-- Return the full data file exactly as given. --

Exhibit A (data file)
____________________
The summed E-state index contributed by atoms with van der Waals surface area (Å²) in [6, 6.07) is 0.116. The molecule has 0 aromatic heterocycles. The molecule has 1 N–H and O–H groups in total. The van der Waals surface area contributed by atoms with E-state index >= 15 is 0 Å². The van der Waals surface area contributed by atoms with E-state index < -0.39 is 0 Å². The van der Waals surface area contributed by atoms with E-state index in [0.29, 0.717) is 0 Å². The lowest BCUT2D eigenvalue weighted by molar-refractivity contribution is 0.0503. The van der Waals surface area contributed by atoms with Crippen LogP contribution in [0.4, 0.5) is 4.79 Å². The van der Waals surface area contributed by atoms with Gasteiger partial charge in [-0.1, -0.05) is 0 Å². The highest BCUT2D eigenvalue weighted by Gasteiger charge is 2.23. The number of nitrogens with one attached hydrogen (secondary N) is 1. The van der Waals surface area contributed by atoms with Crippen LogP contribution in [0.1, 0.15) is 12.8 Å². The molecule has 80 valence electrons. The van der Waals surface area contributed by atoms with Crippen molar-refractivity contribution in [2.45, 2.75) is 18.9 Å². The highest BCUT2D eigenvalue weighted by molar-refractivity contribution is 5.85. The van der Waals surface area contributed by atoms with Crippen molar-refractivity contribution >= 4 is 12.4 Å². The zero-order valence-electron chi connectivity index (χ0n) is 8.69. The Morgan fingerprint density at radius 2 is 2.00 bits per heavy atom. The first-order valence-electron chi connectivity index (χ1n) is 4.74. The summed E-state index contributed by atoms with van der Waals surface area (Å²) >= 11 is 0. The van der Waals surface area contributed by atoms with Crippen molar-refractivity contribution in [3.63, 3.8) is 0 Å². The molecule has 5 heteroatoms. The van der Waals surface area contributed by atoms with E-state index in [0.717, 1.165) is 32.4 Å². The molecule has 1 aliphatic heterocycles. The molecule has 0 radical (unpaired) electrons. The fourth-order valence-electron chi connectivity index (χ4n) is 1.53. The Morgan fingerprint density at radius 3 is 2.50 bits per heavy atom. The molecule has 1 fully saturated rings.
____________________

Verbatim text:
The summed E-state index contributed by atoms with van der Waals surface area (Å²) in [6, 6.07) is 0.116. The molecule has 0 aromatic heterocycles. The molecule has 1 N–H and O–H groups in total. The van der Waals surface area contributed by atoms with E-state index >= 15 is 0 Å². The van der Waals surface area contributed by atoms with E-state index < -0.39 is 0 Å². The van der Waals surface area contributed by atoms with E-state index in [0.29, 0.717) is 0 Å². The lowest BCUT2D eigenvalue weighted by molar-refractivity contribution is 0.0503. The van der Waals surface area contributed by atoms with Crippen LogP contribution in [0.4, 0.5) is 4.79 Å². The van der Waals surface area contributed by atoms with Gasteiger partial charge in [-0.1, -0.05) is 0 Å². The highest BCUT2D eigenvalue weighted by Gasteiger charge is 2.23. The number of nitrogens with one attached hydrogen (secondary N) is 1. The van der Waals surface area contributed by atoms with Crippen LogP contribution in [0.1, 0.15) is 12.8 Å². The molecule has 80 valence electrons. The van der Waals surface area contributed by atoms with Crippen molar-refractivity contribution in [2.45, 2.75) is 18.9 Å². The highest BCUT2D eigenvalue weighted by molar-refractivity contribution is 5.85. The van der Waals surface area contributed by atoms with Crippen molar-refractivity contribution >= 4 is 12.4 Å². The zero-order valence-electron chi connectivity index (χ0n) is 8.69. The Morgan fingerprint density at radius 2 is 2.00 bits per heavy atom. The first-order valence-electron chi connectivity index (χ1n) is 4.74. The summed E-state index contributed by atoms with van der Waals surface area (Å²) >= 11 is 0. The van der Waals surface area contributed by atoms with Crippen molar-refractivity contribution in [3.63, 3.8) is 0 Å². The molecule has 5 heteroatoms. The van der Waals surface area contributed by atoms with E-state index in [0.717, 1.165) is 32.4 Å². The molecule has 1 aliphatic heterocycles. The molecule has 0 radical (unpaired) electrons. The fourth-order valence-electron chi connectivity index (χ4n) is 1.53. The Morgan fingerprint density at radius 3 is 2.50 bits per heavy atom. The molecule has 1 fully saturated rings.